Notes From Babel

Another District Court Rules Obamacare Unconstitutional

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Lots of write-ups today on Judge Roger Vinson’s opinion out of the federal district court in Pensacola, Florida striking down the individual mandate and, due to a lack of a severability clause, the entirety of Obamacare.  I don’t plan on adding anything to the analysis, but I would like to note a couple of my favorite passages I’ve read so far:

It is difficult to imagine that a nation which began, at least in part, as the result of opposition to a British mandate giving the East India Company a monopoly and imposing a nominal tax on all tea sold in America would have set out to create a government with the power to force people to buy tea in the first place.

I note that in 2008, then-Senator Obama supported a health care reform proposal that did not include an individual mandate because he was at that time strongly opposed to the idea, stating that, ‘If a mandate was the solution, we can try that to solve homelessness by mandating everybody to buy a house.’

Judge Vinson also cites to the excellent Reason video on the Commerce Clause, featuring Erwin Chemerinsky and John Eastman:

For example, in the course of defending the Constitutionality of the individual mandate, and responding to the same concerns identified above, often-cited law professor and dean of the University of California Irvine School of Law Erwin Chemerinsky has opined that although “what people choose to eat well might be regarded as a personal liberty” (and thus unregulable), “Congress could use its commerce power to require people to buy cars.” See ReasonTV, Wheat, Weed, and Obamacare: How the Commerce Clause Made Congress All-Powerful, August 25, 2010, available at: http://reason.tv/video/show/wheat-weed-and-obamacare-how-t.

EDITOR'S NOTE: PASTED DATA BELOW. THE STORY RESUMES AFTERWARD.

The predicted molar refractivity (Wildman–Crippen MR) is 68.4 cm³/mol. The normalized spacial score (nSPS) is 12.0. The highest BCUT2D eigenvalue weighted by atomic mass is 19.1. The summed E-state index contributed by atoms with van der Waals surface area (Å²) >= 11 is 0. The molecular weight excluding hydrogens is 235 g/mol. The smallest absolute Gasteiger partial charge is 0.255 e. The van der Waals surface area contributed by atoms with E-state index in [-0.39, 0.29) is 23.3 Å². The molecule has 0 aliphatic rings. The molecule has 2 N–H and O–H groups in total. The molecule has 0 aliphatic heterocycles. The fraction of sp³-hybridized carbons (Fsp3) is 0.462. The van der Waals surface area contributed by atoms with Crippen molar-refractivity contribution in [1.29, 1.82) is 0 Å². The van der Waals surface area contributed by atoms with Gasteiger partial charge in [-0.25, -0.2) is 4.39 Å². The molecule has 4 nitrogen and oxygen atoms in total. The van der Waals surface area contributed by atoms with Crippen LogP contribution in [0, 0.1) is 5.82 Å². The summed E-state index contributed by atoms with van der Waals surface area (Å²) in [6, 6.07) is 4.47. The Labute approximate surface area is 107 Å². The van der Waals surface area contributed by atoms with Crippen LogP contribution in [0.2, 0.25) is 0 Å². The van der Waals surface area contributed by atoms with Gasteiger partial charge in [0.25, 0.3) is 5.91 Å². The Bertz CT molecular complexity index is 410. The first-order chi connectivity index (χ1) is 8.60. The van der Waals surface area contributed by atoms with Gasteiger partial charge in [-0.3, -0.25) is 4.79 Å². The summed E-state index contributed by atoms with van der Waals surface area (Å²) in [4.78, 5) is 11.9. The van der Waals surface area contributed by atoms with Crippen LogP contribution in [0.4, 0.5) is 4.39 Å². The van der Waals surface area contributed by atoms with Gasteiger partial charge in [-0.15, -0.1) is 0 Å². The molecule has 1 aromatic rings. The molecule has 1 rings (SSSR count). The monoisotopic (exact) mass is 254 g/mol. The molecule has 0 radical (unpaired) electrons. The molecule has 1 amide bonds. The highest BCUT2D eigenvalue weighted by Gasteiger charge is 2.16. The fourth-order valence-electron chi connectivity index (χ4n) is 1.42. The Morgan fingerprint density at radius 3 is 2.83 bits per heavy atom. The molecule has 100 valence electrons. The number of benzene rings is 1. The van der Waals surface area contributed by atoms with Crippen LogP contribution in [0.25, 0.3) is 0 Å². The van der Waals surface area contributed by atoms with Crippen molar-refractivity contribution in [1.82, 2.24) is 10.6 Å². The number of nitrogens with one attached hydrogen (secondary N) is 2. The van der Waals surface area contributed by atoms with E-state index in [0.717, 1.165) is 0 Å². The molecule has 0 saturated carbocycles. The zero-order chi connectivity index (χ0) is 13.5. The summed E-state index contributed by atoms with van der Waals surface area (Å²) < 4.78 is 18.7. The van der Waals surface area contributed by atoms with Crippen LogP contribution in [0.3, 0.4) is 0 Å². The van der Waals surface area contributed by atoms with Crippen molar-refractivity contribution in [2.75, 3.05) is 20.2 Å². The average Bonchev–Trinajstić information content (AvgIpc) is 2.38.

Finally, the decision also takes the Broccoli Objection seriously:

[T]here are lots of markets — especially if defined broadly enough — that people cannot “opt out” of. For example, everyone must participate in the food market. Instead of attempting to control wheat supply by regulating the acreage and amount of wheat a farmer could grow as in Wickard, under this logic, Congress could more directly raise too low wheat prices merely by increasing demand through mandating that every adult purchase and consume wheat bread daily, rationalized on the grounds that because everyone must participate in the market for food, non-consumers of wheat bread adversely affect prices in the wheat market. Or, as was discussed during oral argument, Congress could require that people buy and consume broccoli at regular intervals, not only because the required purchases will positively impact interstate commerce, but also because people who eat healthier tend to be healthier, and are thus more productive and put less of a strain on the health care system. Similarly, because virtually no one can be divorced from the transportation market, Congress could require that everyone above a certain income threshold buy a General Motors automobile — now partially government-owned — because those who do not buy GM cars (or those who buy foreign cars) are adversely impacting commerce and a taxpayer-subsidized business….

As I said here, it may be politically unlikely now that Congress would require every American to eat more broccoli.  But given the administrative demands and practical goals of the new healthcare regime, such a mandate would be downright prudent.  It waits only for liberal political will to surge again.  This is why we write this stuff down in a Constitution, and why we pay judges to take it seriously.

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Written by Tim Kowal

January 31, 2011 at 10:45 pm

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